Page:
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Re: Why Linux? And why Linux for pro-audio?

Postby glowrak guy » Mon Jul 23, 2018 5:56 pm

Human nature, and one's character traits, transcend ones choice of tools.
If one is prone to seek excellence, be helpfull, and willing to prioritize and sacrifice,
the chances for success are very good indeed, and whatever tools are at hand,
will be put to good use.

And 'success' is best defined by oneself, rather than onlookers.
When the day ends, and you know you've done your best,
the next day of work is eagerly awaited!
Cheers

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AlexTheBassist
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Re: Why Linux? And why Linux for pro-audio?

Postby AlexTheBassist » Sun Nov 11, 2018 3:08 pm

I think there's enough said already on topic, but I still wanna share my point of view.
TheSafePlaces wrote:1. Why use Linux and FOSS?

Freedom.

Because I can get it for free or for any price that satisfies me. Because I can tweak everything about how my OS/software behaves, how my desktop does look and interact with me, what software and services I have and what are banned on my machine. Because it's really secure once you set up a firewall and proper file permissions. Because it's easier to communicate with FLOSS software developers than with commercial ones. They respond faster, they are glad to know you supported the project with a small donation, they can add functionality you need on a paid basis (that's actually how any big FLOSS business works) instead of leaving you with “maybe we'll implement this in our future release in 2035, thanks for interest in our product”. And, which is kinda funny, FLOSS software is often better documented.
TheSafePlaces wrote:2. And, separately, why use the same for pro-audio?

Again, freedom, overall cost, and great tools also.

Because there are FLOSS Ardour and Cadence that turn my workflow into simply opening a DAW and recording. Because Linux kernels can be realtime- or lowlatency-patched, which gives a better environment to work with audio. Because non-free Harrison plugins are more affordable than most of Windows/Mac plugins, while they are of very high quality: no crashes, no glitches, no CPU overconsumption.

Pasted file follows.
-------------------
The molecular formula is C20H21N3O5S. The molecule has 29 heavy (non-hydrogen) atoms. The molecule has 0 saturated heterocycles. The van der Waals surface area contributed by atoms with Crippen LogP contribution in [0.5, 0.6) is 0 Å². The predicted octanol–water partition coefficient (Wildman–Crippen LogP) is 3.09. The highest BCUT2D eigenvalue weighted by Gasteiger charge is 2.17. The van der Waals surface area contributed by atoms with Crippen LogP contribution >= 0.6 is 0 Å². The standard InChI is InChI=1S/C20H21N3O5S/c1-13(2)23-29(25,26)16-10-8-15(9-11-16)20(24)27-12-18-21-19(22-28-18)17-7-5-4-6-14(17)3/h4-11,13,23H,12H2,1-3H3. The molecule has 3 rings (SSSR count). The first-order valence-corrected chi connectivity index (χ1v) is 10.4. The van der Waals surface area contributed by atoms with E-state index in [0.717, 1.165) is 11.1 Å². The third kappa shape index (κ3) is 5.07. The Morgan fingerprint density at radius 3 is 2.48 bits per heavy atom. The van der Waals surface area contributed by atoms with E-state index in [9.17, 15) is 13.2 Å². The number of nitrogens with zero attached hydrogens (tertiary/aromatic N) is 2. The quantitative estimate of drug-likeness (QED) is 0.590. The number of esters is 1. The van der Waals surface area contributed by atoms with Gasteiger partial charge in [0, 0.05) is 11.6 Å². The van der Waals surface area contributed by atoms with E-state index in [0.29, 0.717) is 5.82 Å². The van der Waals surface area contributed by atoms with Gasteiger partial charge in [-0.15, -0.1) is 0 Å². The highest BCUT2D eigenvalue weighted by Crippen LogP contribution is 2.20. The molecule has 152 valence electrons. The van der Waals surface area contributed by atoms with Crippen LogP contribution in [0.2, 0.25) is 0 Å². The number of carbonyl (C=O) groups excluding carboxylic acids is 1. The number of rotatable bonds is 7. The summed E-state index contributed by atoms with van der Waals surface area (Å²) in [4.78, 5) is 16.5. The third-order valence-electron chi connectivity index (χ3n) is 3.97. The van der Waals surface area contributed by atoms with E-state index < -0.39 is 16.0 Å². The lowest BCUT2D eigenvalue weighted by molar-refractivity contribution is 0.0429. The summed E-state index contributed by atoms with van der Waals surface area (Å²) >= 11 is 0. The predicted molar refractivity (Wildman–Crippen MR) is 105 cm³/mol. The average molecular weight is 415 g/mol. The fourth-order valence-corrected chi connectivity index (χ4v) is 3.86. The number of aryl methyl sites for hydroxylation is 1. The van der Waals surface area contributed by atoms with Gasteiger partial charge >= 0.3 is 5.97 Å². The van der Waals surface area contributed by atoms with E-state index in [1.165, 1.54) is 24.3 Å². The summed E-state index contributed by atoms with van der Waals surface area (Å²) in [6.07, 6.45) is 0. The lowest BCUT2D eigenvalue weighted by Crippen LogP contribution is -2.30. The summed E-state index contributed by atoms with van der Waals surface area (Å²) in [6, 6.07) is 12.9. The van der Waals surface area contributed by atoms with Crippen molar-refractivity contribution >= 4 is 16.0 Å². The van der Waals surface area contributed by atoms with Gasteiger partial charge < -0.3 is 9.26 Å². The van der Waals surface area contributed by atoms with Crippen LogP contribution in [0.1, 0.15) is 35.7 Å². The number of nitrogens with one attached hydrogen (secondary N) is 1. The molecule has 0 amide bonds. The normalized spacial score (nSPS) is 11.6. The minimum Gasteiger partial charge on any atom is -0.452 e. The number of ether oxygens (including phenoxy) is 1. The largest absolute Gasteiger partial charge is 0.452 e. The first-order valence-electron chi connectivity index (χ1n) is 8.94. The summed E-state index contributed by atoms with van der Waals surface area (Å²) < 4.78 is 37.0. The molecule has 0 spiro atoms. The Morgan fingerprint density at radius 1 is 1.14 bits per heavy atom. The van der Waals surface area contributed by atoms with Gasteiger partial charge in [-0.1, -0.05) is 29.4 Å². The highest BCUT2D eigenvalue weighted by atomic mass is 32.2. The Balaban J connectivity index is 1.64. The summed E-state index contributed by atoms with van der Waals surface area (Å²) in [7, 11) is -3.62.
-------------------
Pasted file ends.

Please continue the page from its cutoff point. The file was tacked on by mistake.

TheSafePlaces wrote:And lastly, 3. (similar to, but subtly different from, the second one) - What are the benefits enjoyed by pro-audio users of Linux over Mac and Windows platforms?

Flexibility and stability, ease of setting things up.

While it's usually very tricky to set up a Windows DAW to work reliably and without dropouts (not the case with Mac, it's also very nice in that regard), Linux setup requires just a little bit of JACK and Pulseaudio configuration, kernel replacement (if needed), and that's all. Really. Open a session in a DAW, plug in your instrument, and make some noise. No need to deal with ASIO driver setup, no need to struggle with those stupid soundcard control panels. Linux package management is breeze: once you install all your software of choice (and this can be done in one console command or via selecting a couple of corresponding metapackages), everything updates fast and from one single point, no need to fight with autoupdaters and other CPU/RAM hungry garbage you deal with on Windows. No need to wait until Windows finished its enforced (and very time consuming!) update which you didn't even ask for. Also, no iLok or other invasive and restrictive stuff you are forced to use if you want to work with the best software solutions. There are ready, all-loaded multimedia distributions like AVLinux and KXStudio, which don't even require fiddling with external software sources. Just install that, set up JACK for desired latency, and get straight to producing your hits. No need to spend a day or two just to download, install and configure all the stuff you need. You'll be up and running in a couple of hours, if not even faster. Once it is set up, it works until your DAW computer dies or gets replaced. Hardware upgrades are easy also: you won't lose your license activation if you buy a new CPU or replace a motherboard because the previous one suffered from, say, a thunderstorm.
Being creative does not imply being lazy, stupid, or illiterate.

Working in Harrison Mixbus and Ardour on KDE Neon + KXStudio.